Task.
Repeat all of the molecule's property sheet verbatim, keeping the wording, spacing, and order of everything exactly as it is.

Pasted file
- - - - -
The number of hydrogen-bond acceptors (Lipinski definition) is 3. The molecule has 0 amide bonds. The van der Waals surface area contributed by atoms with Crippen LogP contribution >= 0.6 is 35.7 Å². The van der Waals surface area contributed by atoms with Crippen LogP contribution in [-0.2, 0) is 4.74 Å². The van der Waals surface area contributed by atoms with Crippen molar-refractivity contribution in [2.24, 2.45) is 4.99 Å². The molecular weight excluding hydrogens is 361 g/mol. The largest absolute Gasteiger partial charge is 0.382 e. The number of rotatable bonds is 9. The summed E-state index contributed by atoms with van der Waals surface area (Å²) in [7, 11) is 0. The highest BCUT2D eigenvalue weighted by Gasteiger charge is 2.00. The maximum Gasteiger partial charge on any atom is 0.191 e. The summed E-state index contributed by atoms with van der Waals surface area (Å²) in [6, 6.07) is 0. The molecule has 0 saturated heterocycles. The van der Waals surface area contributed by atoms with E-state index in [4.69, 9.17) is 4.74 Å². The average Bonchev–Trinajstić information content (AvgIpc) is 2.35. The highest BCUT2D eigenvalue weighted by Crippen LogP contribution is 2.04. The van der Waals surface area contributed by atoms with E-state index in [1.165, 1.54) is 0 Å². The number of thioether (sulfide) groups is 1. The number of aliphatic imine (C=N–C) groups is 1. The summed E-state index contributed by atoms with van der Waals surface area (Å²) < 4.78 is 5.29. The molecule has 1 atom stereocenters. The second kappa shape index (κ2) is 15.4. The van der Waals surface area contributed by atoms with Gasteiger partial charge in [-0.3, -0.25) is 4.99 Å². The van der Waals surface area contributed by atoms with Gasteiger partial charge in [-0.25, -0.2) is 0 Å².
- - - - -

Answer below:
The number of hydrogen-bond acceptors (Lipinski definition) is 3. The molecule has 0 amide bonds. The van der Waals surface area contributed by atoms with Crippen LogP contribution >= 0.6 is 35.7 Å². The van der Waals surface area contributed by atoms with Crippen LogP contribution in [-0.2, 0) is 4.74 Å². The van der Waals surface area contributed by atoms with Crippen molar-refractivity contribution in [2.24, 2.45) is 4.99 Å². The molecular weight excluding hydrogens is 361 g/mol. The largest absolute Gasteiger partial charge is 0.382 e. The number of rotatable bonds is 9. The summed E-state index contributed by atoms with van der Waals surface area (Å²) in [7, 11) is 0. The highest BCUT2D eigenvalue weighted by Gasteiger charge is 2.00. The maximum Gasteiger partial charge on any atom is 0.191 e. The summed E-state index contributed by atoms with van der Waals surface area (Å²) in [6, 6.07) is 0. The molecule has 0 saturated heterocycles. The van der Waals surface area contributed by atoms with E-state index in [4.69, 9.17) is 4.74 Å². The average Bonchev–Trinajstić information content (AvgIpc) is 2.35. The highest BCUT2D eigenvalue weighted by Crippen LogP contribution is 2.04. The van der Waals surface area contributed by atoms with E-state index in [1.165, 1.54) is 0 Å². The number of thioether (sulfide) groups is 1. The number of aliphatic imine (C=N–C) groups is 1. The summed E-state index contributed by atoms with van der Waals surface area (Å²) < 4.78 is 5.29. The molecule has 1 atom stereocenters. The second kappa shape index (κ2) is 15.4. The van der Waals surface area contributed by atoms with Gasteiger partial charge in [-0.3, -0.25) is 4.99 Å². The van der Waals surface area contributed by atoms with Gasteiger partial charge in [-0.25, -0.2) is 0 Å².